Either way, most applications also include flags and switches. This is more a De Facto standard that has cropped up- there is no hard and fast rulebook about what flags and switches are or how you are supposed to pass arguments, which can cause no end of confusion when it comes to reading application documentation. the .NET language just gives you the string, and leaves it up to you to decide how to interpret it. Some language libraries provide functionality to parse the Command Line appropriately, such as Python. C# doesn’t come with such a class…. So let’s make one!
First we need to determine what exactly can exist in a command line. My method allows for two things: Switches, and arguments. A Switch can include an argument, separated from the switch with a colon. For example:
In this case, we have three switches- switch, sw, and doall. The first two include an argument. My “syntax” allows for quotes in the arguments of switches as well as the “loose” arguments. We will evidently need classes to represent and parse Arguments, and another one for Switches. The parsing can be done sequentially. Although it’s not a recommended best practice, I chose to use by reference parameters in the class constructors. In order to keep things generic and accessible, both Switches and Arguments will derive from a CommandLineElement abstract class, which will force each base class to implement toString(). the ArgumentItem class will be used for parsing both “loose” arguments, as well as arguments found after a switch.
Arguments are simple- if the first letter of the position is a quote, we look for the next quote that isn’t doubled up. Otherwise, we look for either the next whitespace or the end of the string. Each argument only needs the actual argument value.
The constructor is where the important stuff happens. the by reference parameter is used to define the starting position, and we update it when the constructor returns to point at the character after the argument. The class also defines some statics for implicit conversions to and from a string.
Now that we have the Argument class, we can define the Switch class. The actual syntax of switches often depends on the application but also seems to depend on the platform. for example, Linux tools favour the hyphen for single letter flags, and double hyphens for multi-character flags. Switches are also called flags. forward slash is not generally used as a switch or flag indicator. Windows platforms prefer the forward slash but generally allow for single hyphens as well. We aim to support all three syntaxes, and make the client application not have to worry about which it is. We also add support for arguments- a switch can be specific as such:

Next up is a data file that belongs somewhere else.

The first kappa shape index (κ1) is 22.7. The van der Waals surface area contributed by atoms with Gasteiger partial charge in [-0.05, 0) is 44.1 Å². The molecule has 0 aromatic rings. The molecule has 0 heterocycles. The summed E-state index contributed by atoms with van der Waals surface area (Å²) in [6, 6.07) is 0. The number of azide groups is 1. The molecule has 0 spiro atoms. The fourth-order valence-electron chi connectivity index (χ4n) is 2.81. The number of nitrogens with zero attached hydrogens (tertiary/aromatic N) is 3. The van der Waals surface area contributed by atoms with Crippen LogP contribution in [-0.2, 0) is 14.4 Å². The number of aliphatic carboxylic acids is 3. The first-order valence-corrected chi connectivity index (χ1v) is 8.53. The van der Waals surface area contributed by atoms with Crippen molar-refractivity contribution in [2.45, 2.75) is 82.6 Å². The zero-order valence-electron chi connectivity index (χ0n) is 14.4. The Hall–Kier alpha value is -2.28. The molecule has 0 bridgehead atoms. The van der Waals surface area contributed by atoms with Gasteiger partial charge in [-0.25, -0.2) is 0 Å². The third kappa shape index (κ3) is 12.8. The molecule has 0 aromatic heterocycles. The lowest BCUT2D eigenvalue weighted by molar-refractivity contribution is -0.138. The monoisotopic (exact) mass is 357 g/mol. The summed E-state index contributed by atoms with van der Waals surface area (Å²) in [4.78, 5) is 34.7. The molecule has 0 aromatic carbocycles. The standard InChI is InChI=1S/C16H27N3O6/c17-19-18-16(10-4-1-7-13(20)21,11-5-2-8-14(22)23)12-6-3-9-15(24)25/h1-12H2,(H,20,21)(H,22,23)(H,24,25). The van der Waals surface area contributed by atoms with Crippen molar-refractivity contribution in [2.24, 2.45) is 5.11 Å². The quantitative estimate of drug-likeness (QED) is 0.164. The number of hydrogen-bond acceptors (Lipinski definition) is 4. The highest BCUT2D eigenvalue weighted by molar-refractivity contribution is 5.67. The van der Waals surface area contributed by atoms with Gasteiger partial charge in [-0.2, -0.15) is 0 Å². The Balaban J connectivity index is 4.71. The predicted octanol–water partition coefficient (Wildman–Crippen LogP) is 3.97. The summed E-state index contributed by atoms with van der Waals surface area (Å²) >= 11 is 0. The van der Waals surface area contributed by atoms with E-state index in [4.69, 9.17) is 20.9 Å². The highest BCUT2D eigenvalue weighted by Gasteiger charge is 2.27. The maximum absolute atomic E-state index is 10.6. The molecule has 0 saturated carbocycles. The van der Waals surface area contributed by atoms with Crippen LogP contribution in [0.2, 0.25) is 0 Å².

The element after the colon will be parsed as an argument and attached to the switch itself. But enough waffling- on to the Switch:
With the basic parsing logic completed, we need to consider how we want this to be used. Best way is to think of how we would like to use them:
Some basic take-aways from this. First, the Core Parser Object needs to provide an Indexer. In the above example, we see it is accessing Switches by passing in the Switch name. Other possibilities include using direct numeric indexes to refer to any argument- much like you would access elements in the framework provided args  String array. Another possibility is to have the Argument of a switch auto-populate, rather than be null, when accessed:
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The following consists of my opinion and does not constitute the passing on of an official statement from Microsoft. All thoughts and logic is purely my own and I do not have any more ‘insider’ information in this particular topic than anybody else
I’ve been hearing from the community a bit of noise about Microsoft’s XNA Framework- a Programming library and suite of applications designed to ease the creation of Games- being cut. A google reveals a lot of information, but a lot of it is just plain old rumours. The only one I could find that was based on actual information still makes a lot of assumptions. It is based on this E-mail: